News / Middle East

Morsi Ouster Brings World Concern, Support

Members of the military hold their weapons atop a vehicle, on a road leading to the Raba El-Adwyia mosque square where supporters of Egypt's deposed President Mohamed Morsi are camping, in Cairo, July 4, 2013.
Members of the military hold their weapons atop a vehicle, on a road leading to the Raba El-Adwyia mosque square where supporters of Egypt's deposed President Mohamed Morsi are camping, in Cairo, July 4, 2013.
VOA News
President Barack Obama has ordered a review of U.S. aid to Egypt, after that country's military ousted democratically elected President Mohamed Morsi.

In a statement, the president said he was "deeply concerned" about the military's decision and called for a return to democracy as soon as possible in Egypt, a long-time U.S. ally. He also urged Egypt's military to ensure that the rights of civilians are protected during the transition.

United Nations chief Ban Ki-moon described the upheaval in Egypt as a "volatile situation" and called for a return to civilian rule "as soon as possible." He said he continues to stand with the aspirations of the Egyptian people.

Turkey, an ally of Egypt that recently struggled with its own anti-government protests, expressed concern. At a Thursday news conference, Foreign Minister Ahmet Davutoglu said Morsi's ouster by the military was "unacceptable" and "extremely alarming."

The party of Tunisia's president condemned the Egyptian military's ouster of Mohamed Morsi as a blow to democracy.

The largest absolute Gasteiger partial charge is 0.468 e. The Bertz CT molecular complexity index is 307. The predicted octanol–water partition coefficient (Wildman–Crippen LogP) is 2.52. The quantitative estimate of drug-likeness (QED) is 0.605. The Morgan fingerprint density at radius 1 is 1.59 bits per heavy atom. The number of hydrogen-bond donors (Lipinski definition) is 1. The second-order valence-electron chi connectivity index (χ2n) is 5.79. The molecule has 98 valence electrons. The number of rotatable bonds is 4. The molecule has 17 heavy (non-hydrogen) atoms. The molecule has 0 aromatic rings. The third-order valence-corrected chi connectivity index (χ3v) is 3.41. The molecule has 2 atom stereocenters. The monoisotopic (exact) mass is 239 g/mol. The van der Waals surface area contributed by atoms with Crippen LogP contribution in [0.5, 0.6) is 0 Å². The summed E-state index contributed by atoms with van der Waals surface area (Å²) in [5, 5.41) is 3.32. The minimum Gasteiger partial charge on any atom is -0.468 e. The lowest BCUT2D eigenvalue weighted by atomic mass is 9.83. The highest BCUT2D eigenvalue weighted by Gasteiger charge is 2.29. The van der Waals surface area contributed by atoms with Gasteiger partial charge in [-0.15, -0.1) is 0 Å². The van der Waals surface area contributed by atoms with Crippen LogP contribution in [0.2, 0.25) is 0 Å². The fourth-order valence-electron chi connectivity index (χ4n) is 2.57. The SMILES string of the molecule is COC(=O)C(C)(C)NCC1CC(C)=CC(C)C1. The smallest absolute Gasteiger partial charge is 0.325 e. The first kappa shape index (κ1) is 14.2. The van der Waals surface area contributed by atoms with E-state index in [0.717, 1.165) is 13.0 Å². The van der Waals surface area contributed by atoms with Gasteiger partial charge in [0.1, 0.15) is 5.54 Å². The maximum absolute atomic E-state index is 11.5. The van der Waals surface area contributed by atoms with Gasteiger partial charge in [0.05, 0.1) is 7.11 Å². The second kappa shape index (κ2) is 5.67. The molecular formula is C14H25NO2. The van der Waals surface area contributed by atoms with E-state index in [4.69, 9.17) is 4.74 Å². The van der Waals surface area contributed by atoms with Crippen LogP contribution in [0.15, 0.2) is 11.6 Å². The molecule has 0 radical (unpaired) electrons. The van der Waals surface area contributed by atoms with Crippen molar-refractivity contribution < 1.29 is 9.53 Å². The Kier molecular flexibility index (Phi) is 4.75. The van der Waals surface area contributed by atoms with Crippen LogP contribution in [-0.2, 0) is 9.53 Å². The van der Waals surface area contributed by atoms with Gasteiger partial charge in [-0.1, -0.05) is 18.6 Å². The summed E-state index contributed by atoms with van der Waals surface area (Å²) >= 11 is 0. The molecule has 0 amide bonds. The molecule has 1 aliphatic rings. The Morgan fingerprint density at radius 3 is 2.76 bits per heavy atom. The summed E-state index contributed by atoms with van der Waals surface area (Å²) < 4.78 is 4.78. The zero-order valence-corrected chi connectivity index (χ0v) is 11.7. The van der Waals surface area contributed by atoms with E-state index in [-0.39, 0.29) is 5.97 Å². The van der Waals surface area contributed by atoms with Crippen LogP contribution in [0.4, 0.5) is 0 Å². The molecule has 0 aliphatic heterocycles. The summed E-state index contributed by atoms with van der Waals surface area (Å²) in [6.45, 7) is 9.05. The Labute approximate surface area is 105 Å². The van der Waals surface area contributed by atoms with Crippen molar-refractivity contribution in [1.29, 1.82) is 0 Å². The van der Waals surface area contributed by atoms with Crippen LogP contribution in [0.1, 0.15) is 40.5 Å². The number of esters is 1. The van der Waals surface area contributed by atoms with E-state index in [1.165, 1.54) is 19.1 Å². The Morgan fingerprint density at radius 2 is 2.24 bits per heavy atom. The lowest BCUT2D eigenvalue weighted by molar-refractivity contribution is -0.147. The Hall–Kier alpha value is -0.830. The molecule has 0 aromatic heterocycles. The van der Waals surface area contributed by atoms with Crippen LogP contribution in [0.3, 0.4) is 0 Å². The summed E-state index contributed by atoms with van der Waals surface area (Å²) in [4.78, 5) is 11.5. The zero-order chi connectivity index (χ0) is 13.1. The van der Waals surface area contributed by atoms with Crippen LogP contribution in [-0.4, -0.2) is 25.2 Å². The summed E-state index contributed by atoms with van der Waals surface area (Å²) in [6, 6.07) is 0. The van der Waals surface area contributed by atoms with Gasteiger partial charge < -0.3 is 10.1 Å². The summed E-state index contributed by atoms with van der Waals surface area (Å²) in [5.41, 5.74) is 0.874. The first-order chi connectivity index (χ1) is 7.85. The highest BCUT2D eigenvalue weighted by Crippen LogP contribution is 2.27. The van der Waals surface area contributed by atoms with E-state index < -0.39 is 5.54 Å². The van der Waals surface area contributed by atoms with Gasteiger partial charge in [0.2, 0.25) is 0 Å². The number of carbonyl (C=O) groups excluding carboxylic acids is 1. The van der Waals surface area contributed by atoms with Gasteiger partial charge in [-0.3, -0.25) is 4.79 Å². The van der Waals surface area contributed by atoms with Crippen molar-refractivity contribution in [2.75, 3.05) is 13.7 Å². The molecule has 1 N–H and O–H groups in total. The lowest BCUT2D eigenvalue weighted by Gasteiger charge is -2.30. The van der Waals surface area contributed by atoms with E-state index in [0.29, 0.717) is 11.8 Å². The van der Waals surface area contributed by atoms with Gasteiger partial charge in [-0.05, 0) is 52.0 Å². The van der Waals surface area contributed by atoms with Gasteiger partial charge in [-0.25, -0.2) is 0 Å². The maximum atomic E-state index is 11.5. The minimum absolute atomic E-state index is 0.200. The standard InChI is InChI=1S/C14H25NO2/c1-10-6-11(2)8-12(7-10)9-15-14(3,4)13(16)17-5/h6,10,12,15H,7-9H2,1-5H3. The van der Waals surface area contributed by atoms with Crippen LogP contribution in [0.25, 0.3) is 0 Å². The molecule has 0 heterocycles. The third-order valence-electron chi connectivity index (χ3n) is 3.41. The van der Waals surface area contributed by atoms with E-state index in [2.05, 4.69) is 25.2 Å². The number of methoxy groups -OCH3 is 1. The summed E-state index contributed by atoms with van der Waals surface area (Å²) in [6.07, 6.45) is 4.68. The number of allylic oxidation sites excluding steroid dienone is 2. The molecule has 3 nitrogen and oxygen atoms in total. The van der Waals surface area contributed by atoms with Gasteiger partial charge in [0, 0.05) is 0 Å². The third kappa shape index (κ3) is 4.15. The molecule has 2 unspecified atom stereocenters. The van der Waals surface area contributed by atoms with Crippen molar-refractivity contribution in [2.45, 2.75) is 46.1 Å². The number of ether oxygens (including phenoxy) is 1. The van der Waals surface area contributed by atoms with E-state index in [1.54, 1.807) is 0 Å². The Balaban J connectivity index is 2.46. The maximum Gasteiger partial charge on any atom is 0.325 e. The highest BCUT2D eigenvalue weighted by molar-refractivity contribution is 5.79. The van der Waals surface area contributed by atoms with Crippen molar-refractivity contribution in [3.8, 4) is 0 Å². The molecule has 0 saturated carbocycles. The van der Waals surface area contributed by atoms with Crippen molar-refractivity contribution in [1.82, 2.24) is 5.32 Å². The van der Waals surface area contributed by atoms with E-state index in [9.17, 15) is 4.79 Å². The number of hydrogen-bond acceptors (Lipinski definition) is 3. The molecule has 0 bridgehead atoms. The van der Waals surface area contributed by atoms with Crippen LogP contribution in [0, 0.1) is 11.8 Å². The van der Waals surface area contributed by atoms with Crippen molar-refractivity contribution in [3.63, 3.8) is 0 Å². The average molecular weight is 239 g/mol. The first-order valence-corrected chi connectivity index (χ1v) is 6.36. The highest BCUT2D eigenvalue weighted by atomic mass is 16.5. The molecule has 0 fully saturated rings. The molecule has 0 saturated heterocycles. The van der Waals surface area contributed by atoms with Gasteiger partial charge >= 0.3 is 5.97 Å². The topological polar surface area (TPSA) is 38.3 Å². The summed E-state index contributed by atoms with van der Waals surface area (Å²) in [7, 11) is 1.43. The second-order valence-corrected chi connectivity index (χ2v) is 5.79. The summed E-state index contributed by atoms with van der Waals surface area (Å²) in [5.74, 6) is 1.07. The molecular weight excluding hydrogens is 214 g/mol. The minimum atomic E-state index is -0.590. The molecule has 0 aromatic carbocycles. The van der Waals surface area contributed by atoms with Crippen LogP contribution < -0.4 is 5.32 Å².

Leaders in Saudi Arabia, however, sent messages of congratulations to Egypt. Qatar said it will continue to support the will of the Egyptian people.

The United Arab Emirates also voiced support for the transition. UAE President Sheikh Khalifa bin Zayed al-Nahayan congratulated Egyptian chief justice Adly Mansour, who has been sworn in as Egypt's interim leader.

Embattled Syrian President Bashar al-Assad welcomed the removal of Morsi. In a state media report, he said that after Morsi's year in office the Egyptian people had uncovered what he called the "lies" made by the ousted leader's Muslim Brotherhood movement.

Some information for this report was provided by AP, AFP and Reuters.

You May Like

Ebola Death Toll Nears 5,000 as Virus Advances

West Africa bears heaviest burden; Mali toddler’s death raises new fears More

Jordan’s Battle With Islamic State Militants Carries Domestic Risks